How Long Do I Keep…
July 8, 2019

Bills, mortgages, bank statements, brokerage statements, credit card statements—being an adult certainly does require a lot of paperwork. Here is a guide for how long you should keep different kinds of financial records before putting them through the shredder (and yes, it should be the shredder, not the trash).

Tax Documents: Keep tax-related records for seven years. The Internal Revenue Service (IRS) can audit you for three years after you file your return if it suspects a good-faith error, and the IRS has six years to challenge your return if it thinks you underreported your gross income by 25 percent or more.

Property Records: If you are a homeowner, you should keep documents related to the purchase of your home, as well as records of substantial improvements you have made. Keep these on hand for at least six years after you sell the home. Also, it’s important to keep records of the expenses you may have incurred in buying or selling your home.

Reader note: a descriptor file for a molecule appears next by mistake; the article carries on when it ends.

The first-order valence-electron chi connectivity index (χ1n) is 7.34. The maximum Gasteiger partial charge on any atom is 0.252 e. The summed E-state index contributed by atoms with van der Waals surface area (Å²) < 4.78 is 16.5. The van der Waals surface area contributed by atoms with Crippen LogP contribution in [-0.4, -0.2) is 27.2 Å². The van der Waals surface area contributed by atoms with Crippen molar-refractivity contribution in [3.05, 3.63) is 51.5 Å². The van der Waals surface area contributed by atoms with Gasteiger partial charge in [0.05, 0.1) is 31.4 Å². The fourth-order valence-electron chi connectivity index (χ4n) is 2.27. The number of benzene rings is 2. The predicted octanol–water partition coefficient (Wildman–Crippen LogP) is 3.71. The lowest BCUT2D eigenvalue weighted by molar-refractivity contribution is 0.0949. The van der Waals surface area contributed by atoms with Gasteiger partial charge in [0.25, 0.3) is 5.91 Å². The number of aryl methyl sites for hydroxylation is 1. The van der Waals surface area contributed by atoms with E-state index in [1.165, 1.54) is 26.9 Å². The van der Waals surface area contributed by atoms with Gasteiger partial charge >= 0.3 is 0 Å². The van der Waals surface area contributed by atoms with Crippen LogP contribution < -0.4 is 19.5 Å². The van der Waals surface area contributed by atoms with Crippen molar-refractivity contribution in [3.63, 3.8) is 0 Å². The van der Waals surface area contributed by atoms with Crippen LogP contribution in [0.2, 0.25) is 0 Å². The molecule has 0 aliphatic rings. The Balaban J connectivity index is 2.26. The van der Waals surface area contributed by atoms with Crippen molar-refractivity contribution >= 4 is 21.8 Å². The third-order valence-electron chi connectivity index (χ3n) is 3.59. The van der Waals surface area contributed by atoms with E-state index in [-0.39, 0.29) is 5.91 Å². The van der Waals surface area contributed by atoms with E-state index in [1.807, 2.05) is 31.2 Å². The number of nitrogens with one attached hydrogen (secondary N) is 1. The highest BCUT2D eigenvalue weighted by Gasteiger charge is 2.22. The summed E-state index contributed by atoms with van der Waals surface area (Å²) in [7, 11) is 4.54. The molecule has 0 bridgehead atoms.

Mortgages and Other Loans: Keep documents related to mortgages and other types of loans, such as student loans or auto loans, at least until you have paid off the loan. It might be wise to keep these documents indefinitely in the event you are questioned about whether or not you have repaid your loan.

Bank Records: It’s a good idea to go through your checks once a year and to keep those related to your taxes, business expenses, home improvements, and mortgage payments.

Credit Card Receipts and Statements: When your monthly statement comes in, you should check it against any physical receipts or bank records that record your purchases. After that, feel free to send them to the shredder.

Brokerage Statements: We always recommend holding on to quarterly brokerage statements until you have the annual summary in hand to make sure they match up. It’s also wise to keep records of purchases and sales of securities in case you need to prove capital gains and losses at tax time.

Bills: Bills, bills, bills. If you’re like most people, they make up the bulk of what’s in your files. It is okay to shred most bills as soon as your payment clears. If you’ve made some big-ticket purchases, keep the bill as long as you have the item. You never know when you’ll need to substantiate an insurance claim in the event of loss or damage.

Remember, as clients of Stewardship Advisors LLC, you can drop off any items you would like shredded and we will add it to our secure shredding service.

W. Lee Shertzer

W. Lee Shertzer

Leave a Reply